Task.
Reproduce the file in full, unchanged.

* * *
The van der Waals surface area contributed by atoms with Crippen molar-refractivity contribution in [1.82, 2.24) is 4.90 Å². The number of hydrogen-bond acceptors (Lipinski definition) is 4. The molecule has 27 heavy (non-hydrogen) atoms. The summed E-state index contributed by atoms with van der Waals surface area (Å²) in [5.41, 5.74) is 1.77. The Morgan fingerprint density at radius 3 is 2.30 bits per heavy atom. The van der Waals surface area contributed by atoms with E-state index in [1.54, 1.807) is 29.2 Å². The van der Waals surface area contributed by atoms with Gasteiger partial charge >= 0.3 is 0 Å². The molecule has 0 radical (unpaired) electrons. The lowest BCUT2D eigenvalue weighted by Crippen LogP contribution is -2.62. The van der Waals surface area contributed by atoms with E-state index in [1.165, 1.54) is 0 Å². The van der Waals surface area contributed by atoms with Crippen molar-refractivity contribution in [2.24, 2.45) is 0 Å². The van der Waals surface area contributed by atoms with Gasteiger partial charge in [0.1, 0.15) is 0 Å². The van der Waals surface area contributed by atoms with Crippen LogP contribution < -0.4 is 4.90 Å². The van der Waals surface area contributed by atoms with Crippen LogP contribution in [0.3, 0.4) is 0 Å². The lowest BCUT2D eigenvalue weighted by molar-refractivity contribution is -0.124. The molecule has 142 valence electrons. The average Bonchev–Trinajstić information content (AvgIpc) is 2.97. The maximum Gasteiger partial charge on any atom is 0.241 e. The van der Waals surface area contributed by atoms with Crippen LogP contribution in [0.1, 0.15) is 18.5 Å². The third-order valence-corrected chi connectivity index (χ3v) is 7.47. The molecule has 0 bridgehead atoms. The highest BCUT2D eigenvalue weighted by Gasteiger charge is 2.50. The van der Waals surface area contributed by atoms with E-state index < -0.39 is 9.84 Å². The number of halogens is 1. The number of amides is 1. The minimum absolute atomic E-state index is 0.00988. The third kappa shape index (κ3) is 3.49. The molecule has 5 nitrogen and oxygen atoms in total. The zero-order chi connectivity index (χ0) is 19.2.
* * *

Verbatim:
The van der Waals surface area contributed by atoms with Crippen molar-refractivity contribution in [1.82, 2.24) is 4.90 Å². The number of hydrogen-bond acceptors (Lipinski definition) is 4. The molecule has 27 heavy (non-hydrogen) atoms. The summed E-state index contributed by atoms with van der Waals surface area (Å²) in [5.41, 5.74) is 1.77. The Morgan fingerprint density at radius 3 is 2.30 bits per heavy atom. The van der Waals surface area contributed by atoms with E-state index in [1.54, 1.807) is 29.2 Å². The van der Waals surface area contributed by atoms with Gasteiger partial charge >= 0.3 is 0 Å². The molecule has 0 radical (unpaired) electrons. The lowest BCUT2D eigenvalue weighted by Crippen LogP contribution is -2.62. The van der Waals surface area contributed by atoms with E-state index in [1.165, 1.54) is 0 Å². The van der Waals surface area contributed by atoms with Crippen molar-refractivity contribution in [2.24, 2.45) is 0 Å². The van der Waals surface area contributed by atoms with Gasteiger partial charge in [0.1, 0.15) is 0 Å². The van der Waals surface area contributed by atoms with Crippen LogP contribution < -0.4 is 4.90 Å². The van der Waals surface area contributed by atoms with Crippen LogP contribution in [0.3, 0.4) is 0 Å². The lowest BCUT2D eigenvalue weighted by molar-refractivity contribution is -0.124. The molecule has 142 valence electrons. The average Bonchev–Trinajstić information content (AvgIpc) is 2.97. The maximum Gasteiger partial charge on any atom is 0.241 e. The van der Waals surface area contributed by atoms with Crippen LogP contribution in [0.1, 0.15) is 18.5 Å². The third-order valence-corrected chi connectivity index (χ3v) is 7.47. The molecule has 0 bridgehead atoms. The highest BCUT2D eigenvalue weighted by Gasteiger charge is 2.50. The van der Waals surface area contributed by atoms with E-state index < -0.39 is 9.84 Å². The number of halogens is 1. The number of amides is 1. The minimum absolute atomic E-state index is 0.00988. The third kappa shape index (κ3) is 3.49. The molecule has 5 nitrogen and oxygen atoms in total. The zero-order chi connectivity index (χ0) is 19.2.